Two straight guys pretend to be gay in order to secure a Miami apartment. When both of them fall for their roommate Neha, hilarity ensues as they strive to convince one and all that they're Gay whilst secretly trying to win her heart.
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A conman Roy, gets dumped by his girl-friend. Then he finds out he has a fatal disease. On the verge of death, he resolves to do some good, by helping his apprentice Dittu hoodwink the mobster who hurt his (Dittu's) family.
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After the passing of her parents, Neha Melwani lives in Miami with her aunt. She rents out a room in her apartment to two seemingly gay Indian men, Kunal Chauhan and Sameer Acharya, a photographer and nurser respectively. She introduces them to her departing gay boss, Murli, and falls in love with her new boss, Abhimanyu Singh. She will soon realize that she has two rivals for her new love - none other than Kunal and Sameer. Written by
The film originally featured a song, 'What the F**k', but the Censor Board of India wouldn't allow the film to be given an U/A-certificate (equivalent to 'PG'), but an A-certificate (equivalent to 'R'). Therefore wherever the song had the F-word, it was over-toned by a 'scratching of discs' sound, and the film finally got a U/A-certificate. See more »
In the "Venice" scene, when they bump into each other and the roses go flying, when they go up, a tie around the flowers is clearly visible, but when they come down, the tie is missing, and the flowers are loose, with no evidence of the tie. See more »
Dostana scores a number of firsts. One being set entirely in Miami, with the glorious shots of golden beaches and opportunities for the cast to show off their toned bodies (for the first few minutes, John Abraham seemed too eager to get rid of his singlet every few minutes). And the other first scored was that this is the first Bollywood film to have a focus on a gay relationship, albeit a faked one, between its two leading men. For an industry that's still sans on-screen sex, where kisses still bring upon rage, and nudity a no-no, is it any wonder why this premise, together with its A-list stars, will draw in the crowds without a doubt?
Some 4 years ago, Abhishek Bachchan was busy chasing John Abraham as hero and villain in the action-adventure Dhoom. In between they only shared credits in Kabhi alvida Naa Kehna, and it is not until now that the two alpha-males get put together in the same film, share plenty of screen time together, and the joke's clearly on their effeminate behaviour and gay relationship. Imagine two muscular jocks having to turn girly at a wink of an eye, and that itself sets up a tsunami of laughs in plenty of situational gags that will leave you genuinely in stitches.
I shudder to imagine how real gays would, or would not take offense at the portrayal here, given that most of the time, gayness is equated with being hip and in with modern culture, which I think some would clearly dispute. Nonetheless it is the attempts at debunking the myths and prejudice that surrounds the condition that warrants some merits at least, even though it's still an outright comedy, and I guess all could be forgiven since there are two eye-candy male leads to serve up some compensation.
At first one would imagine a plot that would be similar to I Now Pronounce You Chuck and Larry, given two obviously straight men having to pose as a gay couple to further their own objectives, which of course runs contrary to any romantic notions they have for the opposite sex. Here, Sameer (Bachchan) and Kunal (Abraham) start off as two strangers in Miami who bump into each other after their individual one night stands (with opposite members of the sex of course), but thereafter find themselves eyeing the same piece of affordable swanky rental apartment, which comes with a crucial string attached - no guys, because the occupant is a lady (Chopra) whose aunt refuses to let tongues wag should her housemates be two hunks.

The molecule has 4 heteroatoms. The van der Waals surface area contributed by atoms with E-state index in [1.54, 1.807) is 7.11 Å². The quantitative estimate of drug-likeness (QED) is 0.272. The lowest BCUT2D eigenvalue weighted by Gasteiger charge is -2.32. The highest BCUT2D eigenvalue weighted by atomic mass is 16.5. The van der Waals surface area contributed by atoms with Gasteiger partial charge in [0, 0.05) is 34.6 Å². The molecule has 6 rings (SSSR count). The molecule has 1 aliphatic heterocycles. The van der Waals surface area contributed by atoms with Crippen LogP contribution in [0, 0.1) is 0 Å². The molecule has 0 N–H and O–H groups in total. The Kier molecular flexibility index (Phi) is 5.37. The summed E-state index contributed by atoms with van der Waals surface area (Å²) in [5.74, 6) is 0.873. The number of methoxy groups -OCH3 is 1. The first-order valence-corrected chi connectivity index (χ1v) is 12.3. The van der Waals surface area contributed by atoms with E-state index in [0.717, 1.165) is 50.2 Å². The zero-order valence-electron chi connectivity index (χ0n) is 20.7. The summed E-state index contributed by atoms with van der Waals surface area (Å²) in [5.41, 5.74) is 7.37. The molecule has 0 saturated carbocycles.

So you know the drill, faced with time constraints and the prospect of staying with Neha the hot chick, both guys pretend they are gays, thus setting in motion plenty of comedy as they have to maintain their cover 24x7, and to make matters worse, have to cement their relationship legally as a means to keep Kunal from being deported. And if that's not all, each of them still harbours the thought of hooking up with Neha, which of course poses a challenge given their known "status". One of the best scenes in the movie involves almost everyone, from mothers to bosses to even an immigration officer who converge in their apartment in a free for all, where bluff goes against bluff, and the two chaps have to be at their best to satisfy the law, as well as to stave off a very interested magazine editor. I can't remember the last time I laughed that hard and loud.
But of course things slow down a little in the second half of the film when Neha's new boss (Bobby Deol) comes into the picture to woo Neha, which Sameer and Kunal try to fend off with their wits in what would be co-opetition at its very best. Scheming and conniving all the way, you'd come to expect lies becoming bigger lies, with questionable methods being put into use in order to drive the new competition away. Which brings it quite nicely to an ending that I guess is a fair outcome.
Dostana speaks of friendship, and sometimes, relations are best left at that given the numerous enjoyable moments everyone shares, without complicating matters. Dostana, despite its theme, still plays out to be an enjoyable, entertaining movie brought to life by its excellent casting. Songs and dances were pretty much standard fare, save for that convergent scene which I mentioned was the highlight of the film. Do look out too for the very cheeky wordings on the T-shirts that both Bachchan and Abraham don.
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